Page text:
'Cost of dying' crisis emerges as Wales labelled the nation at greatest poverty risk, charity warns

The report found that women, parents with dependent children and ethnic minority groups were the most vulnerable. Credit: PA

A "cost of living" crisis has emerged with Wales deemed the worst hit nation in the UK for those dying in poverty, a charity has warned.

According to Marie Curie, working-age adults are twice as likely to die below the poverty line as pensioners.

It comes as the charity found more than 90,000 people die in poverty in the UK every year - and Wales is the UK nation at greatest risk.

The research, which was based on the latest data available from 2019, also suggests that women, parents with dependent children and people from ethnic minority groups are more vulnerable to poverty at the end of their life.

The figures are made up of 68,000 pensioners and 25,000 working-age people who died, from any cause.

Research into the topic came from Loughborough University and was commissioned by the end-of-life charity, Marie Curie.

Working-age adults are twice as likely to die below the poverty line as pensioners, says Marie Curie. Credit: PA

Named 'Dying In Poverty', the report explained: "The UK is also facing a 'cost-of-dying crisis', with many more people affected by terminal illness at risk of falling into poverty as a result of lost income, higher prices and a working-age benefits system that is increasingly failing to safeguard people from poverty at the end of life."

Researchers used a definition of poverty which takes into account people's "inescapable costs" such as childcare, and added that poverty can both increase the risks and be a consequence of ill-health and subsequent mortality.

It applies to those whose average income over the last three years (after accounting for core living costs such as childcare, housing, and disability) was less than 54% of the average UK income minus these costs.

Further figures show that of those 28% of working-age adults who died in poverty, 42% were from minority ethnic groups, compared with 25.4% of white working-age people.

Marie Curie said the findings - the first of their kind - are "shocking" and "nothing short of a national indignity". It is calling for the state pension to be given to dying people of working age.

Marie Curie Chief executive, Matthew Reed, said it "cannot be right" that terminally-ill people of working age miss out on their desperately-needed state pension "simply because they are not 'old enough' when they die".

The report looked at "inescapable costs" such as childcare, housing and disability. Credit: PA

He added: "No one wants to imagine spending the last months of their life shivering in a cold home, struggling to feed themselves, their children, and burdened with the anxiety of falling into debt.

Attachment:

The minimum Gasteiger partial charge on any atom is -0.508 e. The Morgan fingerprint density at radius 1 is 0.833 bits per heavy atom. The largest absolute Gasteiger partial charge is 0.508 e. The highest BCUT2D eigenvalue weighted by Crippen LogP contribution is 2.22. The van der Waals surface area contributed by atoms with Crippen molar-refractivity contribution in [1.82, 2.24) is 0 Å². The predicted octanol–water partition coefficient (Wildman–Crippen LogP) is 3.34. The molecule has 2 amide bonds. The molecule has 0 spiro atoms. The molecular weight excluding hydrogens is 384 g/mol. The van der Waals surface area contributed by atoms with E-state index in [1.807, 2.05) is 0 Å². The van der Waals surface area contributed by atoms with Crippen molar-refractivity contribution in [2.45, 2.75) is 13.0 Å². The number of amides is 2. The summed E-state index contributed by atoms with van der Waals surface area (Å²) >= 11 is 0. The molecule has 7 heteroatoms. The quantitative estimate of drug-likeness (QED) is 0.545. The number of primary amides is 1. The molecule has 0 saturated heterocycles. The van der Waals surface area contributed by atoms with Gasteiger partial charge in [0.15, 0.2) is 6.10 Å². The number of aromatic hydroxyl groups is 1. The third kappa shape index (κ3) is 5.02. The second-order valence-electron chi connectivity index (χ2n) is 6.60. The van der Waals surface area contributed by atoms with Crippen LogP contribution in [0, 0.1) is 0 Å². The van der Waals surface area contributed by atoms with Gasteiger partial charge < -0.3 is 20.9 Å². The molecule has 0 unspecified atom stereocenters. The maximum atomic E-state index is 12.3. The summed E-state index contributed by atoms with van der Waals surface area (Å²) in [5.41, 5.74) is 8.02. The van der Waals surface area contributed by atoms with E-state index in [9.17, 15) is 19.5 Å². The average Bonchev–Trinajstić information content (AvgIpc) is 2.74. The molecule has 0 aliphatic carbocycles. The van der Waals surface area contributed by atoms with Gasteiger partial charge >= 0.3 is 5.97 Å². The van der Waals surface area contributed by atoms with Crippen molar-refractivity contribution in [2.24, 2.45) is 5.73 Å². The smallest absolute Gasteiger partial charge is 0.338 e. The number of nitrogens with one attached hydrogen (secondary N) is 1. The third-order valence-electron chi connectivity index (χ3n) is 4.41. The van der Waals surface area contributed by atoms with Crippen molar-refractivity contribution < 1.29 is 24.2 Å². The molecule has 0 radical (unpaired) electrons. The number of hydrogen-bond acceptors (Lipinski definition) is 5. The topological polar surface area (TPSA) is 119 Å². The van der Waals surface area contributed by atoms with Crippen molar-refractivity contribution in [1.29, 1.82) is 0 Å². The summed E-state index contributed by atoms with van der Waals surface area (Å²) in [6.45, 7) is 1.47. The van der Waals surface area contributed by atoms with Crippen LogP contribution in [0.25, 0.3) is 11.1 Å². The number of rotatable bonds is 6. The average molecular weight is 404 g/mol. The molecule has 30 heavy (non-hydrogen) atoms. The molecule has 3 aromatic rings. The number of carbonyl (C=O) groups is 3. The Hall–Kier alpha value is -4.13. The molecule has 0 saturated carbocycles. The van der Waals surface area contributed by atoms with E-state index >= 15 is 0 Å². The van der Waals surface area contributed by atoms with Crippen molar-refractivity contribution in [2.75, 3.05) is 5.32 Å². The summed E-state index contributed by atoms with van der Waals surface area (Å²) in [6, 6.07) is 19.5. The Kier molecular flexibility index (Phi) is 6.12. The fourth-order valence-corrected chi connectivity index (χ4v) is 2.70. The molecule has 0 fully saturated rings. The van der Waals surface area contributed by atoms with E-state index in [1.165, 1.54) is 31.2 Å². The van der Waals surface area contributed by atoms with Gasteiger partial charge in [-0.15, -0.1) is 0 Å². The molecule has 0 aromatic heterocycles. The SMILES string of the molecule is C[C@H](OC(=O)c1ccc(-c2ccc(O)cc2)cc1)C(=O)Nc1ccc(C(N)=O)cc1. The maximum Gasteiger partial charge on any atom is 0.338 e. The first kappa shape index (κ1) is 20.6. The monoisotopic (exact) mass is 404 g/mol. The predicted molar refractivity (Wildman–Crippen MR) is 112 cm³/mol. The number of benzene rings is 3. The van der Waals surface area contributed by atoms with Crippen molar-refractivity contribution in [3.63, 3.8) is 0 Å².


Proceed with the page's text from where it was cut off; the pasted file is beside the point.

"But for 90,000 people a year that is their reality. It's a far cry from the end of life that we'd all hope for. We are staggered to see the scale of poverty among dying people. Simply put, it is shocking."

The charity welcomed recent government steps enabling people with a year or less to live to be given fast-tracked access to benefits, but said the system is failing to keep working-age people out of poverty at the end of their lives.

People who are terminally ill and have jobs face having to reduce their hours or give up work altogether, as well as added costs such as higher energy bills, paying for home adaptations and funding care.

Juliet Stone, from Loughborough University's Centre for Research in Social Policy, said: "Our research, for the first time, not only tells us how many people die in poverty but shines a light on who these people are, where they live in the UK, and the triggers, such as terminal illness, which push them below the poverty line.

"Although we expected to find an increased risk of poverty at the end of life, we were shocked to discover the extent to which this is happening across the UK."

She added that the pressures on people who experience poverty at the end of their lives will only increase as the cost-of-living crisis deepens.

A DWP spokesman said: "Those nearing the end of their lives can get fast-track access to

a range of benefits without needing a face-to-face assessment or waiting period, with the majority of individuals receiving the highest rate of those benefits.

"From April, we extended that support for Employment and Support Allowance and Universal Credit, and in this week’s Queen’s Speech, we announced similar changes to Personal Independence Payment, Disability Living Allowance and Attendance Allowance, meaning thousands more people at the end of life will be able to access these benefits earlier.

"In addition, the government is taking decisive action to ease pressures on the cost of living, including spending £22 billion across the next financial year to support people with energy bills and cut fuel duty, and our £1 billion Household Support Fund is helping the most vulnerable with essential costs."